Belfast needs to double its population if it is to become an economic force to be reckoned with, a conference has heard.
David Gavaghan, chief executive of Titanic Quarter Limited, told the Northern Ireland Economic Conference that the future of Northern Ireland lay in technology, energy, tourism, sport and leisure.
But Belfast needed more people to take full advantage of such opportunities, according to Mr Gavaghan, a former head of the Strategic Investment Board.
“We need to double the population, certainly of this city. If we don’t, this city does not work. We need to be really ambitious and we need to open our doors,” he told the conference at Titanic Belfast.
According to the 2011 census, Belfast has 280,892 residents, and afterwards, Mr Gavaghan said the first “milestone” could be increasing the population to 300,000.
He said Belfast and the island of Ireland had not seen the same population explosion as other cities.
“This island is one of the few that has a much lower population now than it had 170 years ago. That is deeply troubling because the rest of the world has seen exponential growth,” he added.
Mr Gavaghan said Northern Ireland had not “urbanised” at the same rate as other countries and could not ignore the global trend of urbanisation.
He claimed it needed to move population from rural areas into urban areas to attract people home who were living abroad and keep talent in the province.
“We should be attracting more people from abroad but also keeping some from leaving and ensuring that those who are away can come back,” he said.
Mr Gavaghan cited the opening of the Irish Financial Services Centre in Dublin in the late 1980s as an example of a government policy which had successfully attracted emigrants back home.
During a panel discussion Esmond Birnie, chief economist at PwC, said it took the Republic around 30 years to create the right conditions for its once-booming economy and high concentration of foreign direct investment (FDI) companies.
Guest speaker Dinny McGinley TD, minister for the Republic’s Department of Arts, Heritage |and the Gaeltacht, told the |conference that corporation tax was “a key pillar” of Ireland’s industrial policy over the last 40 years.
At the end of 2011, there were 130,000 people employed in the Republic in FDI companies. One in seven jobs could be accounted for by FDI.
The Irish Congress of Trade Unions held a protest at the event because no trade union speaker had been invited.
A spokesman called on those taking part to make the case for “an alternative economic strategy” including decent wages for the employed and adequate benefits for those out of work.
By Chris Kilpatrick
More and more people in Northern Ireland are opting to live in rural areas, new figures reveal.
According to latest census figures, an increasing number of people here are choosing to live away from bigger towns and cities, with Dungannon, Banbridge and Ballymoney experiencing large hikes in their population.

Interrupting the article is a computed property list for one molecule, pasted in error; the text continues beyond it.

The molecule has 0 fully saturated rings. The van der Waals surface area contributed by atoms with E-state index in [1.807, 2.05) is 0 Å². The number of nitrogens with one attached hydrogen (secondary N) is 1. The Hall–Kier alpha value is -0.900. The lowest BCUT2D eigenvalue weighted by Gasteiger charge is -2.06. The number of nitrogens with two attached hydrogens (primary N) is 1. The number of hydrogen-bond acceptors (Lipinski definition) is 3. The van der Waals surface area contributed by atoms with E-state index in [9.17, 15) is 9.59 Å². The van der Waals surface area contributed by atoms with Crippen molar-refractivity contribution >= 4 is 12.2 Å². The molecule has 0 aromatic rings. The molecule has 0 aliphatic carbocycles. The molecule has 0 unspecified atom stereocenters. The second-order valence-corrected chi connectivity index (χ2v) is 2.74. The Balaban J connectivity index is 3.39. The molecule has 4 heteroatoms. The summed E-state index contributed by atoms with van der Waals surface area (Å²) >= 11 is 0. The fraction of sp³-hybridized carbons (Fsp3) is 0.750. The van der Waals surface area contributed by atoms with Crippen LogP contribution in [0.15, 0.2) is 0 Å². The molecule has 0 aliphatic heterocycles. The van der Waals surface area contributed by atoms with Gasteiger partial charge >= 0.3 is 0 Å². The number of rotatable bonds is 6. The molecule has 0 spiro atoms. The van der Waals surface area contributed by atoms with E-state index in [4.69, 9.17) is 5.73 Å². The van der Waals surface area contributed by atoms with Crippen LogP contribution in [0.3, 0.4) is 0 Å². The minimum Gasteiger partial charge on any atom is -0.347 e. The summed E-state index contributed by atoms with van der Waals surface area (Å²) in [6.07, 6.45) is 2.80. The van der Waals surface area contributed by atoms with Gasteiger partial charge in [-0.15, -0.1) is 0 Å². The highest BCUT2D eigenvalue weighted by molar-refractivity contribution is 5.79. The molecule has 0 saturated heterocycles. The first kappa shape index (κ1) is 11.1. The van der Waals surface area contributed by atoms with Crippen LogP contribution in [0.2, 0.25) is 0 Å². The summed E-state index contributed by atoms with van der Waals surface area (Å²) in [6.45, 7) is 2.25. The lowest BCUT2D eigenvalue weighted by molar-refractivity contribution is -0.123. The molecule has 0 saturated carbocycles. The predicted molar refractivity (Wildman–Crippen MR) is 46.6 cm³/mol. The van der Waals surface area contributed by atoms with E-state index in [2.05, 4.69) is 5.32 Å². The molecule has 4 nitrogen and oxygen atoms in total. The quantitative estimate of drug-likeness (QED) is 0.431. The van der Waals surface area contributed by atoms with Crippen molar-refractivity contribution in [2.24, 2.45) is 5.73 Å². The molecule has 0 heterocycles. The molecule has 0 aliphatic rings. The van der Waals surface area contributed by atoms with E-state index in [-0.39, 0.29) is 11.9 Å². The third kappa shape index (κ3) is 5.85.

Over the same 10-year period from 2001, Belfast and Londonderry’s populations remained stagnant.
Dungannon has bolstered its number of residents by roughly a fifth from 47,700 to 57,900 and its number of households is also up by a quarter to 20,300.
Banbridge’s population has increased by 17% to 48,300 while Ballymoney now has 31,200 residents — an increase of 16%.
Craigavon (15%), Cookstown and Newry and Mourne (14%) have the next three highest levels of growth.
The figures are in stark contrast to the trends in our two biggest cities with Belfast recording just a 1% increase and Londonderry only 3%.
We are living longer too, with the number of those aged 85 and older increasing across Northern Ireland and by over 50% in a quarter of council districts.
The figures also show Northern Ireland’s population increased by 7% in the past decade to 1.81m.
The statistics from the 2011 census were released by the Northern Ireland Statistics and Research Agency (NISRA) outlining demographic changes in age, sex and information on the number of households from 2001 until 2011.
They show the council areas with the lowest population share of children are situated on or near the east coast of the province.
At a time when youth unemployment continues to soar in Northern Ireland, there has been an increase in those between the ages of 16 and 39 — rising 2% since 2001.
Only seven out of the 26 council areas here show a reduction in the number of children aged from birth to three-years-old, most noticeably in Strabane (down (9%).
While the youngest members of society have increased in number, those aged 0-15 have fallen by 5% over the past 10 years to 379,300.
At the other end of the spectrum, the number of those over the age of 85 has increased across the country. In Belfast, the figure was 17%, with the largest hike in Ballymoney (57%).
The number of people aged 85 or over has increased by 50% or more in seven areas. Anne O’Reilly (below), Age NI chief executive, welcomed the news.
She said: “A 50% increase in the number of people aged 85 years and over, since the 2001 census, is a cause for celebration and highlights the fact that Northern Ireland has an ageing population where older people should be recognised for their positive contribution as grandparents, carers and volunteers.
“However, longevity alone is no measure of success and living longer doesn’t necessarily mean living better.
“Northern Ireland has the highest number of people living with disability and ill health and higher pensioner poverty rates. Therefore the Executive must put ageing at its heart and the new Ageing Strategy must ensure that ageing is a key driver for public policy.”